The Forest Republican. (Tionesta, Pa.) 1869-1952, December 17, 1913, Image 1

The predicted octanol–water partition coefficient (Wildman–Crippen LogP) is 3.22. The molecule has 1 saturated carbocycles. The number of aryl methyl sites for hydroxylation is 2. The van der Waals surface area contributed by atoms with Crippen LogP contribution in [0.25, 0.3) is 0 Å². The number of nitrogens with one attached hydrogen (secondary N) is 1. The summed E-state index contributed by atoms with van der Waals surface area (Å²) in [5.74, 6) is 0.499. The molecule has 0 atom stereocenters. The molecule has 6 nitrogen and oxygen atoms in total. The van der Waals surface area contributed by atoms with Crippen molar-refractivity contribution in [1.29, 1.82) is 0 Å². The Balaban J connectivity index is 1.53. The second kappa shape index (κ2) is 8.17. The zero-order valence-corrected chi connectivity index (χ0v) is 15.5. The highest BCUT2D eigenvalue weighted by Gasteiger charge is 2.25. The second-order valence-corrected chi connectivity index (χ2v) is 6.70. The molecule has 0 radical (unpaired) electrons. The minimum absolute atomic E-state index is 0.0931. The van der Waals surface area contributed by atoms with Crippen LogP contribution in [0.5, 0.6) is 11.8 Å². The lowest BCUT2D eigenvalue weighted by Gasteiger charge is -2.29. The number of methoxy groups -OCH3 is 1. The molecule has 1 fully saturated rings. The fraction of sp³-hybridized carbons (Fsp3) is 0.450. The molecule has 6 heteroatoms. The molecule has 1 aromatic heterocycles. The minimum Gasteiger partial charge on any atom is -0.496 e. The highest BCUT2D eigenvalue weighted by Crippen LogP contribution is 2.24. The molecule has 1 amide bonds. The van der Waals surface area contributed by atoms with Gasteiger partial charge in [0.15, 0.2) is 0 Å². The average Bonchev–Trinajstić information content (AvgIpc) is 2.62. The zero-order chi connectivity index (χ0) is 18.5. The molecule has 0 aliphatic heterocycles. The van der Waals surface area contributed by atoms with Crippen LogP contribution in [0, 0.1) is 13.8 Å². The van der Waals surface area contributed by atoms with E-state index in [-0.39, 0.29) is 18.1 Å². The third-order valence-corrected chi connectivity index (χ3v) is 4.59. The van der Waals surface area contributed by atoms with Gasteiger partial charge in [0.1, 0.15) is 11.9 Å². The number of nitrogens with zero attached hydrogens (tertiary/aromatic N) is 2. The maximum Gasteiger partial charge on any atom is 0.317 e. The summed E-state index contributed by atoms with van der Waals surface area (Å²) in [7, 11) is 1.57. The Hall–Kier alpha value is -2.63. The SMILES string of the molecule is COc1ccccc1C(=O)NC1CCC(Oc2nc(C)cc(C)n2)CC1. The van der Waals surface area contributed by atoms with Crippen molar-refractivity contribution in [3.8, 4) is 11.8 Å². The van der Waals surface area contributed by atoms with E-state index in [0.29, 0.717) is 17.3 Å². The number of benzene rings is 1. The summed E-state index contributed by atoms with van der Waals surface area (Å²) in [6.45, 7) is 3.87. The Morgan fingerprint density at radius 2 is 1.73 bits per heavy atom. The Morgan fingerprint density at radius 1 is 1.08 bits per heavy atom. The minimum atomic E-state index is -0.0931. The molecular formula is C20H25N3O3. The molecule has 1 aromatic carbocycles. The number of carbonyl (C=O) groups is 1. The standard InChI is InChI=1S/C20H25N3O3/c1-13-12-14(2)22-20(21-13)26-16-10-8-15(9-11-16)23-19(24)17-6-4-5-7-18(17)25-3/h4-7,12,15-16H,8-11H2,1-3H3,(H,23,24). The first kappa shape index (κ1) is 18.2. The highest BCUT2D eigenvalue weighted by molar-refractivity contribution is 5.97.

THE FOREST REPUBLICAN. RATES OF ADVERTISING! One Square, one Inch, one week... 1 00 One Sqnare, one Inch, one month.. 8 00 One Sqnare, one Inch, 3 months.... 6 00 One Square, one Inch, one year .. 10(0 Two Squares, one year 15 00 Quarter Column, one year 80 00 Half Column, one year. 60 00 One Column, one year .. 100 00 Legal advertisements ten cents per line each Insertion. We do fine Job Printing of every de scription at reasonable rates, but it's cash Published every Wednesday by J. E. WENK. Offioe in Bmearbanga it Wenk Building, LM 8TBBBT, TIOKBBTA, FA, Term, 01. OO A Year, gtrletlj l AItun, Entored aeoond-olew matter at the post-offloe at Tlonesla. No subscription received for shorter period than three months. Correspondence solicited, but no notloe will be taken of anonymous oommunloa llons. Always give your name. For PUBLICAN. VOL. XLVI. NO. 43. TIONESTA, PA., WEDNESDAY, DECEMBER 17, 1913. $1.00 PER ANNUM. on delivery. " JT , , 1 v .V BOROUGH OFFICERS. Burgess. 8. D. Irwin. Justices of the react 0. A. Randall, D v. uiara. Ctmittitwn. J.W.Lamlers, J. T. Dsle, u. H. Koblnson. Win. Suiearbnugb, R. J. IJopklns, U. K. Watson. J. D. aU. rims table Xj. L'. Zuver. Collector W, 11. Hood. School Director W. C. Imel, J. K, Clark, 8. M.' Henry, Q. Jainieson, D. II uiuai, FOREST COUNTY OFFICKRS. Member of Congress W. J. Hullngs, Member of Senate 1. IC. P. Hall. , Assembly A. R. Moctiling. PresKtvnt Jwioe W. D. Hinckley. Associate Judges Samuel Aul, Joseph lu. Morgan. rr othiwlary. Register dt Recorder, te -8. R. Maxwell. MenT-Wm. U. Hood. Treasurer Vf . H. Braxee. OmmMjioner Wm. H. Harrison, J. C. Hoowden, U. H. Magellan. District Attorney M. A. Currlnger. Jury CbwuntMioner J . B. Eden, A.M. Moore. . Cbroner Dr. M. 0 Kerr. County Auditors George H. Warden, A. C. Uregg and t. V. HUields. County tturveyor Roy 8. Braden. Cbun.y Superintendent J . O. Carson. Kf ular crat f Csnrt. . - Third Monday of February. Third Monday of May. Third Monday of Hnptember, Third Monday of November. Regular Meetings of County Com u) Is loners 1st and 8d Tuesdays of month. Church ftal Makkalh MehMl. PreHbyterlan 8abbath School at 9:16 a m. t M. E. Sabbath Bohool at lOtOO a. m Preaching In M. E. Church every Sab bath evening dv Kev. h. l. uuniavev Preaching In the F. M. Church every Habbatn evening ai me usual nour. nev M. E. Wolcott. Pastor. - Preaching in the Presbyterian chureta every Sabbath at 11:00 a. m. and 7:30 p, m. Rev. H. A. Bailey. Paetor. The regular meetings of the W, C. T. V. are held at the headquarters on the second and rourtn Tuesdays 01 eacn month. BUSINESS DIRECTORY. TV . N ESTA LODU E, No. 869, 1. 0. 0. F. Meets every Tuesday evening, In Odd Fellows' Hall, Partridge building. , CAPT. GEORGE STOW POST, No.274 Q. A. R. Meets 1st Tuesday after noon of each month at 3 o'clock. CAPT. GEORGE STOW CORPS, No. 137, W. R. C, meets first and third Weduesday evening of each month. T. RITCHEY, ATTORN EY-AT-LAW, Tlonesta, Pa. M. A. CARRINGER, Attorney and Counsellor-at-Law. Otfce over Forest County National Bank Building, TIONESTA, PA. ATTORN EY-AT-LAW Warren, Pa. Practice in Forest Co. A BROWN, ATTORN EY-AT-LAWv Office In Arner Building, Cor. Elm and Bridge Sts., Tlonesta, Pa. FRANK 8. HUNTER, D. D. S. Rooms over Citizens Nat. Bank, TIONESTA, PA. F. J. BOVARD, Physician A Surgeon, x iuntus i A, rA, Eyes Tested and Glasses Fitted. hR. J. B. BIGGINS. U Physician and Surgeon, OIL CITY, PA. HOTEL WEAVER, 8. E. PIERCE, Proprietor. Modern aud up-to-date in all its ap pointments. Every convenience and oomfort provided for the traveling public. pENTRAL HOUSE, W R. A. FULTON, Proprietor. Tionseta, Pa. This is the uiont centrally located hotel in the place, and has all the modern Improvements. No pains will be spared to make It a pleasant stopping place for the traveling public. - pHIL. EMERT 1 FANCY BOOT SHOEMAKER. Shop over R. L. Haslet's grocery store on Elm street. Is prepared to do all Kinds of custom work from the finest to the coarsest and guarantees hia work to give perfect satisfaction. Prompt atten tion given to mending, and prices rea sonable. successfully used tor at .years- ftfwesAU DE5JirrroiiDftiNKoDusi mass! Pa. I 4246 Fifth AvlPittsburgh. I CHICHESTER S PILLS wrV TIIK DIAMOND BRAND, A DIAMOND It HAND I'M.Lk, f, ' years known a Best, Ssftst. Always Kel1atl SOLD EV DRUGGISTS EVERYWHERE 60 YEARS' VJ - . EXPERIENCE Vy" Trade Marks Df 11 CoMRWHTa'Afi. Anyone nrttng ahAh n(l fledcrtptlnn roar quloklr lurertHln our oilnlnn free whether an Invention tfl probably patentable. Communlra tlnnsatrlctlTonnOclentlal. Handbook on Patents ent free. Ol'lent apenry foraecunnK patenta. Patenta taken throuirh Munn A Co. recelrs wprrui wiice, mi noub cname, in me Scientific American. , handsomely Illustrated weekly. I.arceat rlr. illation of any arlLMitide Journal. Terms, la pur: four months, II. Sold by all newsdealers. flUNN&Co.36,B"NewYor Urauct) omce. IBS F St.. Washinnton, M. t'. Chamberlain's Cough Remedy Cures Colds, Croup and Whooping Cough. Muimi AftK your rult for a ti1-hr-t-r' Diamond It ran I'lIU In IOd ami Uol4 nulllc h.t, tealnl ith Itlue Ribbon. J Take no othrr. Iluy of y oar " Dnmtftt. AkforllI.I'IKM.TPn ft' .fc A Holiday Goods on Display ' Christmas stock replete with beautiful gifts. This Department contains everything for the among which might be mentioned : Toilet Sets and Manicure Pocket Books from,-. Fountain Pens from . Safety Razors from Perfumes in fancy Boxes Watches from. Diamonds from $7.50 to $1,500.00, special orders Cut Glass. ' Large assortment of best grade Cut Glass$1.00 and up Hand Painted China. Mrs. Lewis' Hand Painted China, all orices.' vrv . reasonable. Many other Christmas articles too numerous to mention One lot Pocket Books, prices from 25c to $5.00 One lot Novelties, prices from 25c to $3.50 ...... Mflnv nfhAr harcoino whirh ara j b ..u.vu i v-iu uoigouia. . n.u wc&e guuus win oe sola regaraiess 01 cost. ; Purchasers should hot delay making their selection until the last moment, but call and inspect goods while stock is complete. Goods will be laid aside until called for, upon the deposit of a small sum. R.oss A. Walker, The Drug Store On the Corner, TIONESTA, PA. KNOW SENDER OF DEATHJACHlNE Kalian. Suspacted of Horrible - Tragedy lnsfiew York CITY SCOUREO BY THE POLICE Infernal Machine Kills Office Girl When She 1 Opening Package. Her Body la Almost Unrecognizable. Commissioner Dougherty of the New York police department expects tq hare in custody within a' few hours an Italian who is suspected of sending the death dealing Infernal n?r.hine to the office of the O. K. Bottling com pany and which caused the death of Miss Anna Anusewitj. Ths man for whom the detectives are hunting is said by Commissioner Dougherty to be one of the most desperate criminals of the age. His Bending of the Infernal machine shows him to be cunning and devilish, savs the commissioner. With no motive even conjecturablo, with the usual clue? lost in the wreck of the office, the police had one defi nite lead and one only that the in fernal macHne was contained in a package delivered by a driver for an express company. But inside of four hours Commissioner Dougherty and his detectives had accomplished a splendid plee of work. They had ob tained a description of the young Italian who took the package to a branch office of the express company. And while this hunt for the man Is on many side Investigations are being undertaken in the hope of es tablishing a motive. To the police this Is the inexplicable thing of the whole horrible affair. Miss Anusewltz, not long graduated from high school, devoted to her first employment. Interested in the word of the Educational alliance, fond of music and of thoughtful literature, a teacher in the neighborhood of her home, was not the sort of girl with a past that could react so violently. Mr. Callanan, her employer, expressed the belief that she had not an enemy in the world. It was mere chanc6 the accidental detention by a young man who wanted advice that saved Mr. Callanan, the owner of the factory, from Miss Anusewltz's fate. The police believe that the infernal machine or bomb there weren't enough fragments left to determine) precisely what sort of murderous ma COMPLETE AT Walter's Drug Store ' t Sets all prices 26c to $5.00 $1.00 to $10.00 . $1.00 to $15.00 from 25c to $5.00 Thermos Bottles, all sizes Jewelry. $1.00 to $50.00y special orders ' r 7 - -J chine it was was meant for Cal lanan himself. :-i The maker with frightful irony had written on the cover of the parcel, along with the address of the bottling company, "Surprise Independent com pany." Miss Anusewltz was hardly recog nizable as anything human. Her body crumpled in front of the office safe. TURNING POINT REACHED Iron and Steel Business Experiences Change For Better. Dun's Review of Trade says this week: "While evidences accumulate of the reactionary trend of business a dis position is manifest in some quarters to take a more hopeful view of the general outlook. Sentiment in finan cial circles has Improved noticeably of late aud it is significant that a bet ter feeling exists in the iron and steel trade, particularly In the Pittsburg district. Reports from that center in dicate larger, buying of railway equip ment than for several months and concessions in prices are of less fre quent occurrence, thus suggesting that the bottom point has about been reached. s "Additional encouragement is de rived from the fact that the decrease in the unfilled tonnage of the lead ing Interest last month was consider ably smaller than anticipated, al though restriction of output held the decline In check," "MONA USA" RECOVERED Florence Italian Was Thief of Famous Painting. The famous "Mona Lisa," stolen from the Louvre in Paris more than two years ago, has been found and is now in safe keeping at the prefecture of police In Florence, Italy. It is in perfect condition. The man who stole it was arrested. He Is an Italian. "I stole the picture," the man said, "In order to avenge the thefts which Napoleon I. committed in Italy." The thief said he lived in Paris for a long time. Ever since he stole the picture, he said, he had kept It in his possession. Found Dead in Pool of Water. August Johnson, aged thirty-three; was found oead in Altoona, Pa., with his face in a pool of water near the city limits by men gathering Christ mas greens. The police are invest! gating. Two Lodgers Killed by Fumes. Two men were asphyxiated In a rooming house at Falrchance, Pa. A gas stove had not been properly con- aected to carry off the fumes. The men were: William Lunn of Jeannette and Charles Costcllo of Point Marian. LINE Cigars in Christmas boxes from $1.00 to $4.50 Fancy Box Papers from 25c to $3.00 Christmas Seals, Christmas Post Cards-, Paper, Gold and Silver Cord. Christmas Books, all the latest, prices from. 25c to $1.50 $1.60 and up Special Prices and a saving of 20 to 30 per cent. Jewelry, Including all the Latest Novelties. Laaies and uentlemen's 1 Htiyler'S In boxes of 1 lb., 2 lbs., and early for this high grade APPEAL IS MADE FOR DRY NATION Forces Combating Liquor De scend on Congress 2,000 IN BIG DEMONSTRATION That Congress Pass Resolution Sub mitting to . States Prohibition Amendment la Demand of Marchers. Enemies of the liquor traffic from every Mate in the Union came to Washington'2,000 strong and petitioned congress to . pass a constitutional amendment forbidding the manufac ture and sa-le of all intoxicants. The gathering was one of the most remarkable ever seen in the national capital. There have been similar demonstrations in the recent past, but this display saw more real results in a shorter time than any similar move ment in years. The petitions were received by Rep resentative Richmond Pearson Hobsnn of Alabama, author of the proposed amendment, and Senator Morris Shep pard of Texas. The legislators also re ceived a copy of another resolution to prohibit forever the . manufacture or sale of intoxicating liquors except for sacramental and medicinal purposes. In their march to the capltol the Anti-Saloon league forces were led by Brigadier General A. S. Daggett. Mrs. Lillian M. N. Stevens of Maine, presi dent general of the W. C. T. U., marshaled the women. Following the presentation of peti tions, which, were filed In the sennti and house, prohibition speerhes were made. Tha speakers were Ernest H. Cherrington of Westerville, O.; former Governor M. R. Patterson of Tennes see; Mrs.' Ella A. Doole of Brooklyn, N. Y., and Mrs. Mary Harris Armor of Georgia. "We are against the liquor traffic because it is the worst enemy of our civilization; because wo want a drunk enless republic and an untainted flag," said Senator Slieppard. Formor Governor Patterson of Ten nessee declared that nine states al ready hat1 prohibition. "Civilization and humanity," he shouted, "now de mand a new amendment to the con stitution, one that will wipe this evil business tran. the land." Mrs. Stevens deolnred the women of ti e nation "know that the liquor traf fic Is the great home destroyer," that the women of the ration had begun w ... . . . . 1 -n-n-n-M : OF Holiday Trade Special Prices on Rls-; Candies 5 lbs. Orders must be in candy. .sale price 69c .sale price 43c the fight to overthrow , the liquor business and that its end was certain to come. Mrs. Armor and Mrs. Doole both spoke' for the proposed amend ment. . 1 - - 5 Many of the men and women dele gates from various states sought out their congressional delegations and urged passage of the necessary reso lution for the submission of the pro nosed constitutional amendment to the states for ratification. Senator Slieppard introduced the proposed constitutional amendment In the senate late in the day. Galleries were only half full, but his address in support of the amendment was punrtuated with outbursts of applause, which Vice President Marshall made no effort to stop. "Prohibition will embrace the wholo United States within a comparatively short time," said Senator Slieppard. "The movement is so strong through out the nation that nothing in tho world can prevent its ultimate com plete success." Senator Slieppard declared "the only safe way to handle the liquor traffic is to destroy it." Senators Thompson and Owen Joined in the Indorsement of the pro posed amendment. "DEAD" MAN SOME KICKER Doctor After Pronouncing Life Extinct Learns Differently. Twice pronounced dead, Charles Hughes, a Cheater (Pu.) park guard, 1b still alive. A week ago a nurse who was In charge of hughes summoned members of his family and they watched as he apparently breathed his hist. An un dertaker whs summoned. He noticed a slight twitching In the man's arm aud called the nurse, who restored him to coin',c!ounneH8. Again Hughes sank into uncon sciousness. A physician pronounced him dead and a:aln the undertaker was sumnioiied. While the physician was bending over ti e supposed dead man he received a kick In the stom ach that convinced htm Mr. Hughes was no dead one. Restoratives were applied and the patient was revivcu. The doctors think he has a good chance to recover. Man Murdered; Pay Envelope Stolen. Stephen Lucas, watchmnn nt the Central colliery, Avoca, near Sharon, Ta., was murdered while on his way home from work. Robbery was the motive. He was shot from behind and his pay envelope taken. Jury Acruits Dairyman Long. Joseph W. Long, aged forty, a dairy man, of Jerome, near Somerset, Pn., on trial for the murder of Carl Phil lips, an Italian, July 20, was acquitted. Long testlf.ed that the Italian drew a revolver first. GERMANS DRIVEN OUT BHEBELS Refugees From Chihuahua, Mex., Arrive in Texas THEIR PROPERTY IS SEIZEO Secretary Bryan Sends Emissary tl General Vi.la Warning Him That He Must Adopt Less Drastic Measures Between 200 and 300 German refu gees from Chihuahua arrived in Juarez on the special refugees' train. There were several American, Italian, Spanish and Mexican families on the train. They immediately crossed over to El I'aso, Tex. Members of the German colony said that after Hie rebels made the Span lards leave the city they realized that they would be the next nationality to be ordered out of the country. Many of tliem said their places of business had been seized and that their homes were being used for stables for the horses of the Consti tutionalists' cavalry and that their household effects had been thrown into the streets. They were beiiis forced to take rebel money which amounted to confiscation. Rebela Beaten Back. Beaten In their attack on Tampico the Constitutionalists have moved back some distance from the city. Messages corroborated the report of the rebel defeat as a result of a heavy and sustained bombardment by two federal gunboats and federal field artillery. They do not, however, bear out the idea of a rout. In possession of the railroad yards throughout the battle, the rebels, when they were driven off, remained sufficiently cool in the fate of the furious tire to take away with thm every locomotive and most of the rolling btock. That the rebel loss was great is also emphasized in these advices, which add that buzzards flouted over the battlefield in numbers so great as to present the appearance of low-lying black clouds. According to the federal report 80( rebels were killed before' they could get out of range and this would mean many other hundreds wounded and probably left behind. It is regarded as probable that tho relief of Tampico is only te;n porary and that before many days the rebels will resume the attack in greater numbers, although the three days' battle has materially cut down their supply of ammunition. Bryan Sends Emissary to Villa. Secretary Bryan is sending G. D. Carrothers, formerly consul at Tor reon, Mex., as special representative with a protest to General Villa against the hitter's harsh treatment of the Spanish residents of that city. Carrothers carries instructions to make vigorous demands upon Villa for decent and humane treatment of all foreigners lu Chihuahua and the respect of the persons and their prop erty. He has been instructed to inform Villa thut it is beyond doubt that Ills treatment of the Spaniards will create a most pa in I u l impression in the Unit ed States when his acts are compared with the principle on which the Con stitutionalists' leaders are supposed to be proceeding. Carrothers is proceed ing by way of El I'aso. The depart ment has received np- peals for aid on behalf of the Spanish colony of Chihuahua, members of which were forced by Villa to leave the city under penalty of execution. Reports from the border are to the effect that Villa has been guilty of all sorts of outiaes in iiis treatment of the Spaniards. It is alleged that lie has threatened to accord similar treatment to Americans and other for eigners as soon as he has disposed of tho Spaniards. The sending of the envoy raises tho question whether Spain may not have requested that, this government take more vigorous steps to proteu Span ish life and property in Mexico. The failure of the Constitutionalist attack upon the city of Tampico was confirmed in dispatches received at the navy department from Admiral Fletcher, commanding tho American squadron in Mexican waters. Admiral Fletcher stated that the fighting between the revolutionists and federals has ceased and the attacking forces withdrawn from the environs f the city. The federals are left in full possession of Tampico and are apparently Kale for the present. C0UNTING UP DAMAGE Floods in Texas Going Down 16S Lives Were Lost. One hundred and sixty-live persons perished, 20,000 people were driven from home and property was damaged to the extent of $, 0110.000 by Hoods that have torn through several sec tions of Texas. Tills was the esti mate compiled from reports received from the afflicted territory. The crest of the tlood slowly was passing through the Itrazos river delta into the gulf. Goulett and Fogler Winners. Alfred Goulett of Australia and Jne Fogler of Drnoklyn won tho six-day race, which came to an end in New York. Pictures of New York' Girl Who Is Missing I V v' 1 I t v fats C 1913. bv Ampiicin I'rrss Association. MISS JESSIE M'CAN'N. Missing from her home for nearly two weeks, Miss Jessie McCann's dis appearance lias baffled the New York police. She has been reported as hav ing been seen in Coney Island and Philadelphia. TRAIN WRECKERS LOOSE Hounds Fail in an Attempt to Fol- low Trail. Lake Shore railroad detectives put bloodhounds on the track of the train wreckers who loosened the rails at Wick Cliff, east of Cleveland, and ditched passenger train No. 16 on which President Alfred II. Smitn, newly elected head of tho New York Central lines, was a passenger. No one was hurt. The hounds took the scent and traced it for an hour, but finally lost It. Other hounds will be employed. Police and detectives have the descrip tion of a man seen running away from the wreck and are trying to locate him. Lake Shore officials still cling to the belief that the train was wrecked In an attempt to kill Mr. Smith. STEUBEN VILLE DRY Fifty Saloons Must Close Mingo Junction Won by Wets. Steubenville, O., voted dry by 1G6 majority, the vote being 2,541 to 2,375. It closes fifty saloons. Women worked at tho polls with the dry workers. Mingo Junction voted wet by twelve majority. MARKET QUOTATIONS Pittsburg, Dec. 16. Cattle Choic; JS.'iO'i) 8.70; prime, $8.201 S.C0; good, $88.25; heifers, $5 'ri 7.511; common to good fat bulls, $4.fi01i 7.25; common to good fut cow3, $3. 504 G.DO; fresli cows and springers, $60C(i85. Sheep and Lambs Prime wether), $4.S5tfi5; good mixed, $4.40(94.75; fair mixed, $:t.75f 4.25; lambs, $5(?i8; veal ( calves, $U.u0412;: heavy and thin calves, $7 fit 8. Hogs Prime heavy, heavy mixed, mediums,' heavy Yorkers, light York ers and pigs, t'MCd 7.8,5; roughs, $7 47.26; stags, $ti.25ra 6.73. Cleveland, Dec. 16. Cattle Choice fat steers, $7.508; good to choice, $7(f 7.50; choice heif ers, $6.50'!i7; milchcrs and springers, $0(ilS0. Hogs Yorkers, $7.80; mixed, $7.90; heavies, $7.!0; pigs and lights, $7.75 (Q7.00; sta?s, $6.50 i 7.90. Sheep Mixed, $4.25ii 4.50; bucks, $3i3.50; culls, $2.50 W 3. Calves Good to choice, $ll(gll.50; heavy and common, $5i?iS.50. Chicago, Dec. 16. Hogs Receipts, 58,000. Hulk of sales, $7.5fi7.80; light, $7.40i?( 7.72Vj : mixed, $7,504( 7.80; heavy, $7.50W 7.85; roughs, $7,6047.60; pigs, $6.25 7.75. Cuttle Receipts, 36,000. Beeves, t6.50fi 7.50 ; Texas steers, $6.604i 7.65; Blockers and feeders, $4.!)04i7.40; cows and hellers, $3,304( 8.20; calves, $7,504( 11.25. Sheep Receipts, 50,000. Native, $4.40k7 5.60; yearlings, $5,504( 6.73; lambs, native, $6,404( 8. Wheat Dec, 89 "4 . Corn Dec, 60'j. Oats Dec, 30. Fast Buffalo, Dec. 16. Cattle Prime steers, $8.65(88.75; shipping, $S4jS.50; butchers, $74(8.25; rows, $3. 504(7; bulls, $5T(7; heifers, $6T(7.75; stock heifers, $54( 5.75; stockers and feeders, $5,504( 7; fresh cows and springers, $354T90. Hogs Heavy and mixed, $7.90; Yorkers, $7.00(7(8; pigs, $7.954?8; roughs, $7,264 7.35; stags, $67; dairies, $7.75(i 7.00. Sheep Lambs. $5.50477.85; year lings, $4,504 6.75; wethers, . faff 5.26: ewes-13414.75: sheen mis v. r .